On 6, the lab theory is definitely possible and worth exploring, but it seems unlikely to me for two reasons. First, if this was something that leaked from a lab, you’d expect there to be some document or phone conversation somewhere that said “oops, something bad leaked from a lab,” and the CIA should’ve been able to uncover that. Second, if this leaked from a lab, the Chinese government would have probably known what it was and acted much more quickly as the spread of the virus severely damaged China’s own economy. I’ve read that previous lab leaks of SARS were easily contained. The Chinese government’s actions seem more consistent with the “fog of war” situation that one would expect when dealing with a new and unanticipated virus.

  3. Gravatar of Todd Kreider Todd Kreider
    27. April 2020 at 21:33

    Nobody talks about Japan because it doesn’t fit their little personal narrative.

    They have had 350 covid-19 deaths in a nation of 126 million people and the increase in cases and in deaths is going down to South Korean levels, yet they tested less than the U.S.

  4. Gravatar of Steve Steve
    27. April 2020 at 22:01

    Two critiques:

    First, the 3% immunity in Yunnan is similar to the…3% immunity in Santa Clara. There are issues with both sensitivity (false positives) and specificity (other coronaviruses). I’m skeptical given those issues, plus a third issue that any study in Yunnan would have required CCP approval.

    There are a lot of sero studies out there, that on average are biased high. Santa Clara, LA, Miami, NYC, Chelsea, etc.

    A corollary, on the lab escape: If Wuhan Virology had Sars-Cov-2 AND knew what it had, the virus probably would NOT have escaped. The lab escape theory is predicated on sloppiness, where a highly infectious virus escapes BEFORE the lab knows what it has. I don’t buy the Vox argument, because they wrongly imply that the virus would be understood before it is mishandled.

  5. Gravatar of Steve Steve
    27. April 2020 at 22:06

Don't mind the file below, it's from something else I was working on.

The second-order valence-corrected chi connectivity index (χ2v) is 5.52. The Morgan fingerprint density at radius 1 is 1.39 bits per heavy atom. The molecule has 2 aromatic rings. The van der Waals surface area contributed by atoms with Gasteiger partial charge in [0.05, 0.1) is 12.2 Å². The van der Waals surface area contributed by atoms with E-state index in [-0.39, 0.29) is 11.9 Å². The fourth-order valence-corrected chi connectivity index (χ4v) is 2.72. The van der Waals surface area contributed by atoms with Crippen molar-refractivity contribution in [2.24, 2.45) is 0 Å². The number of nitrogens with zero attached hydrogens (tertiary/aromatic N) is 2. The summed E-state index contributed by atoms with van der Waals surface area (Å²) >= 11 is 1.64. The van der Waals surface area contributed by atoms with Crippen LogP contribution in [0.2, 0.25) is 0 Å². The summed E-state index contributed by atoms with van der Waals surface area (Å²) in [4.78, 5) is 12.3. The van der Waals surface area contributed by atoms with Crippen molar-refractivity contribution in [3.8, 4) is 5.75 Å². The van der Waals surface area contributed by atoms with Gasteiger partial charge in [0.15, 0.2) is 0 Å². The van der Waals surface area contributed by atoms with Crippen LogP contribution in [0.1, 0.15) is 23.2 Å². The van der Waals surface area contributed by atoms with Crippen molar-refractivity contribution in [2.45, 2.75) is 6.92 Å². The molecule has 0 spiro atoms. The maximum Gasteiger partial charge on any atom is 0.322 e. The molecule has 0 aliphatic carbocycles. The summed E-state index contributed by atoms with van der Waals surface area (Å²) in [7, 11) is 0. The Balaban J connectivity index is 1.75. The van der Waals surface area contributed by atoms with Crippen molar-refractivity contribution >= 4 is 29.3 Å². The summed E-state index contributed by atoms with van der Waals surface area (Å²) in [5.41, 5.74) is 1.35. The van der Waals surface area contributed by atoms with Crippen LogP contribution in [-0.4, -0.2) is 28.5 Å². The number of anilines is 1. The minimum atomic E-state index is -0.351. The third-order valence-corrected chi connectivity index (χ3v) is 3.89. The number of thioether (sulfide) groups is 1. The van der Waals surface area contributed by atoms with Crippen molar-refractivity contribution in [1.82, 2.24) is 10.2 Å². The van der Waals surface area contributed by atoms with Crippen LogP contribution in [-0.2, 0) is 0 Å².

Second, I think Ponnoru is right that the US is not really doing badly. The reason is that the US is doing well on testing, but poorly on tracing. That compares to Asia, which does both testing and tracing well, and Europe + EM, which do testing and tracing poorly.

    Doing testing well but failing on tracing, produces the highest infection and fatality rates.

    The real acid test, is excess deaths. That captures failed testing and poor treatment. Clearly NYC has done poorly, but it’s not clear the rest of the US has. The FT has a good article: https://www.ft.com/content/6bd88b7d-3386-4543-b2e9-0d5c6fac846c

  6. Gravatar of Benjamin Cole Benjamin Cole
    27. April 2020 at 22:56

    The VOX article is curious in that it asserts that China virology lab leaks have happened before. So?

    It also fails to address that gene-splicing is common in virology labs.

    The VOX article seems very concerned that certain political actors in the US are playing the lab leak for their political benefit. So the whole article is incomplete and slanted to try to undercut the Wuhan lab leak possibilty. it is a political article in drag, dressed as a science piece.

    It may or may not be unfortunate that certain political actors can leverage the Wuhan lab-leak story.

    But I would still like to know what happened.

    Looking at the extremely low reported infection and death rates from C19 in Thailand, I might believe a bat virus passed through Thailand and was taken back to China by tourists.

    But if the Wuhan virus was a natural virus that first spread somewhat harmlessly through Southeast Asia, why did it result in such high death rates in Wuhan and not in Thailand, and then again in Italy and New York City?